If you find yourself making sacrifice after sacrifice, take a step back and evaluate the relationship.
Are you happier with this person or without this person?
Ask the person you are dating how he feels about you drinking alcohol.
Discuss with him whether he is comfortable with you drinking in his presence.
Keep in mind, however, that your partner’s history of addiction is very personal.
Do not talk about it with your friends — or even family members — before your partner is ready.
In her spare time, she writes fiction, reads Oliver Sacks and spends time with her two cats and bird.
Addiction — like diabetes and schizophrenia — is a chronic, lifelong illness. You need to be willing to stand by your partner and help if things get rough.
Even a person who is in recovery is still technically an addict, much like how a person in remission from cancer can redevelop symptoms. You might need to quickly leave parties where alcohol is being served, or call your partner’s sponsor if he or she starts demonstrating symptoms of a relapse. You might want to tell everyone you meet about your new significant other.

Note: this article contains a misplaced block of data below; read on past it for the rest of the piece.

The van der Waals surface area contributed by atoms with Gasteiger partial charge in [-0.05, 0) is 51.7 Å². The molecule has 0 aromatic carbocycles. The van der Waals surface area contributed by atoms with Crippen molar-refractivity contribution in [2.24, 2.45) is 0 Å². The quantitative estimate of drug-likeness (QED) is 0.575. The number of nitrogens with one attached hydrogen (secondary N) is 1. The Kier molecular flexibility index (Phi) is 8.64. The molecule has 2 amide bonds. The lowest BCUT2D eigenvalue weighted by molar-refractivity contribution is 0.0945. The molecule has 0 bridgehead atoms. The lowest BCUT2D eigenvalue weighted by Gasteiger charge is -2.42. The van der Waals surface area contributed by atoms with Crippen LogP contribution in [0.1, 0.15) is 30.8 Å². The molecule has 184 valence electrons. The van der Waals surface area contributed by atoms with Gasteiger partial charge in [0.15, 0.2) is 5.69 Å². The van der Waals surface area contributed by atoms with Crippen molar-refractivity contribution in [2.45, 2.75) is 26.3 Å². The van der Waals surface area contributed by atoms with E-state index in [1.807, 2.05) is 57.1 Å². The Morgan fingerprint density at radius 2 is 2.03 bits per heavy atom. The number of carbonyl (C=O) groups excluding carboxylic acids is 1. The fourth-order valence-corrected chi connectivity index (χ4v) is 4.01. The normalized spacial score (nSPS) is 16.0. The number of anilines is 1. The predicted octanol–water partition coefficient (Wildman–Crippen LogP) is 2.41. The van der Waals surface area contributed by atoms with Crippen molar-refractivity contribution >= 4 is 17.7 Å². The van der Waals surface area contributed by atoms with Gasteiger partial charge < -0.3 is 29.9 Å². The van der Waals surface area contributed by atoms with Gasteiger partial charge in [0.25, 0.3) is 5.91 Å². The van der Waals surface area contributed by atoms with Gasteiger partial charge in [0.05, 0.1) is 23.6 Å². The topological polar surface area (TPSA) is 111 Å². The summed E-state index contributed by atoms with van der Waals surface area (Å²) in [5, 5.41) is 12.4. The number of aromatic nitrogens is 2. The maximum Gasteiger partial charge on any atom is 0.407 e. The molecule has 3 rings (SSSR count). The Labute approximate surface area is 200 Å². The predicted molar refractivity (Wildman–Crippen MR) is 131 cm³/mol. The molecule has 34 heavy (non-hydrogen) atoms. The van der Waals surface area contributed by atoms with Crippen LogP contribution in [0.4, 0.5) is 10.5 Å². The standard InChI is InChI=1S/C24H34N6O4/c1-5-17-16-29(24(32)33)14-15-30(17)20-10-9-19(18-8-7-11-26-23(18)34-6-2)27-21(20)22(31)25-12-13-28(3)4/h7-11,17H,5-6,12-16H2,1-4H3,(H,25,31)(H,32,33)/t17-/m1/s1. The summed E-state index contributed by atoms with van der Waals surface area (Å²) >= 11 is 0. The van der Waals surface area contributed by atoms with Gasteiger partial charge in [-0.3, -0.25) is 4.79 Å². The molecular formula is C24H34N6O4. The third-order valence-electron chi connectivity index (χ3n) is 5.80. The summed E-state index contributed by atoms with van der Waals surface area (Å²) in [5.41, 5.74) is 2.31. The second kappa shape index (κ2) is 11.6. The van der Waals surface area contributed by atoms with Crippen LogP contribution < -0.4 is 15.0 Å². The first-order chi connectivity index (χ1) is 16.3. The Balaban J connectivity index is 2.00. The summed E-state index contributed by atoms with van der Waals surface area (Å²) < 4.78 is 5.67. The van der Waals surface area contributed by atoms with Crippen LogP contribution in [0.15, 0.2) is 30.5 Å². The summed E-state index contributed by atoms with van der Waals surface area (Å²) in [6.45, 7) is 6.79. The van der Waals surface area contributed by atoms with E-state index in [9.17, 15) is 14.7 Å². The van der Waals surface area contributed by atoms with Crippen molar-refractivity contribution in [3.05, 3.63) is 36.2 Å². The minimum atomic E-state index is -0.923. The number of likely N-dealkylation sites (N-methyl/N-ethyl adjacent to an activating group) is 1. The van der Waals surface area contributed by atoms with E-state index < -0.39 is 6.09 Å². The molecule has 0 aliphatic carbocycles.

Have a conversation about when and how to share the news with your family.
When the time comes, consider compiling a list of resources that may help them better understand your significant other’s illness. They may have been evicted from a home or fired from multiple jobs.